Is it too late for Sun to endorse open source and Linux? Is it too late to begin the transition to a more services-based revenue model? I don't think so. There are rumors that Sun is about to go through a major restructure, so perhaps that is an indication that Sun is perfectly aware of the changes taking place and is knee-deep in its plans to adapt. We'll see.
Point 2: Who cares about an OS?
My favorite point Scott makes is no one cares which OS runs on the microchips in your car, cell phone, or most other appliances. He argues it's only in the narrow world of IT where people care about operating systems. Sun ONE is an attempt to make the OS distinction go away, because Sun ONE runs on any platform. If you develop to Sun ONE instead of an OS, you don't need to care what OS is running underneath.
That's a terrific sales pitch for Sun ONE, and I agree with the philosophy and approach. Sure, it's self-serving for McNealy to promote Sun ONE as a better alternative than developing for Windows or Linux. Sure, this is as much about money as it is ideals. Sun is at least as interested in undermining Microsoft and Windows as it is in providing the customer with the ideal development platform.
You can't deny this approach does, indeed, benefit both developers and customers, at least for the near future. There might come a day when a victorious Sun might try to wield monopoly power as ruthlessly as Microsoft has. I doubt this could happen, but it's certainly possible.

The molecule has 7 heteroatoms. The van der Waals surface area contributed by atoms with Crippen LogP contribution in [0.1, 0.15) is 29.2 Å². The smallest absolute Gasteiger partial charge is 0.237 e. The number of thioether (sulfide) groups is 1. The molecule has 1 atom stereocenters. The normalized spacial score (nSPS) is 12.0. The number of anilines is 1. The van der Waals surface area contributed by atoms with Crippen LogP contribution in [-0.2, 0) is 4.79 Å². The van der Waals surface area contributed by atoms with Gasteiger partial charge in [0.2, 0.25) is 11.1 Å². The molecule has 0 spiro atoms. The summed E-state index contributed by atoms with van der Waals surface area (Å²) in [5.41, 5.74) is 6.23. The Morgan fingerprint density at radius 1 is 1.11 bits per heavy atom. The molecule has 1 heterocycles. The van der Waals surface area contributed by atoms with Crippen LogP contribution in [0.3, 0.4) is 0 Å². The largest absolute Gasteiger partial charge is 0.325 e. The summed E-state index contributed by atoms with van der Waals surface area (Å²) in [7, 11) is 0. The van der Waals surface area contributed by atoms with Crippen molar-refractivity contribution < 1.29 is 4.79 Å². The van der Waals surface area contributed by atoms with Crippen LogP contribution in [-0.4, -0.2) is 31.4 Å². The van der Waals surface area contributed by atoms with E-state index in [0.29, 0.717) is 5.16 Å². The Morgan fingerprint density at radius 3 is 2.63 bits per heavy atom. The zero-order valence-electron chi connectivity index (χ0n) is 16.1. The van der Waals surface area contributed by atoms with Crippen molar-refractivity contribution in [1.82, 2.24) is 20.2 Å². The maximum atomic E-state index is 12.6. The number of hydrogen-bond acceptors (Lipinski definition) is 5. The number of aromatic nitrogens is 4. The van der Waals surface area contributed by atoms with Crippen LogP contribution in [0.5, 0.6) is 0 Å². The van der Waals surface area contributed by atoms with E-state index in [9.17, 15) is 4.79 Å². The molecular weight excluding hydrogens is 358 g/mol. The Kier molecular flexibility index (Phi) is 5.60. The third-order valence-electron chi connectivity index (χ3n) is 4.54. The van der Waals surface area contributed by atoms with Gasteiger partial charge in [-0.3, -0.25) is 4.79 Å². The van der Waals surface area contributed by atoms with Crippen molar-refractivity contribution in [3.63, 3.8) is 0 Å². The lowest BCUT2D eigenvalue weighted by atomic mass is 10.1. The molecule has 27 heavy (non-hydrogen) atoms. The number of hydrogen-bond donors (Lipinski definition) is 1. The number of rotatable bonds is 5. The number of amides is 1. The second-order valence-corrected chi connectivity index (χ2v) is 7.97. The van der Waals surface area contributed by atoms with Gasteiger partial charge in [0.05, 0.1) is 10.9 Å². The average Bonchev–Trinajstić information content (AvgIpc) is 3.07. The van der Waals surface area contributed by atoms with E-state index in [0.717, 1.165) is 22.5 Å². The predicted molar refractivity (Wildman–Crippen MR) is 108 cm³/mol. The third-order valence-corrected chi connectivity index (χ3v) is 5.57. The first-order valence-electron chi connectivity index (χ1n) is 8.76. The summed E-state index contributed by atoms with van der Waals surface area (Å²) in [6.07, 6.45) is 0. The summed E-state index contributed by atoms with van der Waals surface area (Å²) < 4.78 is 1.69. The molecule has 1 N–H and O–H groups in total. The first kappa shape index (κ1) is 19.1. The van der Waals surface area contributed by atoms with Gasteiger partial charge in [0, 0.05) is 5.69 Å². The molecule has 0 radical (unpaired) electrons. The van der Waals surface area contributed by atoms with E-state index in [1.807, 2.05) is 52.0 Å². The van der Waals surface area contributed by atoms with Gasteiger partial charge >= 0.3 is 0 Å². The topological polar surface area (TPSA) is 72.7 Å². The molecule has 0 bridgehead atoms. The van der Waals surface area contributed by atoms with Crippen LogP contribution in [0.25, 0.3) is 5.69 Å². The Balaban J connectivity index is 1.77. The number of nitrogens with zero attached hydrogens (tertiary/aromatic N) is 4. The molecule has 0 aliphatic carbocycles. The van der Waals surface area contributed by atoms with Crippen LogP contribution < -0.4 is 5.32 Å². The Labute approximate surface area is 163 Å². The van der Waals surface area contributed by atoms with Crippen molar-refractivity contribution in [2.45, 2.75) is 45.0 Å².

I endorse the concept, even if Sun isn't involved. As much as I am committed to the Linux platform, I would love to see the day when people stop thinking in terms of Windows, Linux, Unix, Solaris, or any other operating system. No single company deserves the blame for the sad state we're in today. IBM, HP, Sun, and others didn't really market their OS separately, but they did splinter Unix to promote proprietary hardware.
There's no way to measure the damage Microsoft did by marketing DOS and Windows as if it were a software product equivalent to a word processor or database. In any other industry, this concept would be insane. It's one thing to buy accessories for your car or buy a new car, but can you imagine what it would be like if Ford tried to sell you a new engine every year?
Getting off Scott free
I find myself sympathetic to Sun and McNealy. Sun creates great technologies, and Sun endorsed open standards and platforms before "open" was hip. Sun even released most of the source code for Star Office, and inherited open source Mozilla.
Nevertheless, Sun missed opportunity after opportunity to trumpet its achievements, and it has missed several opportunities to establish itself as a hero in the Linux world equivalent to IBM or better. There's still time, but that time will eventually run out. I'll be watching.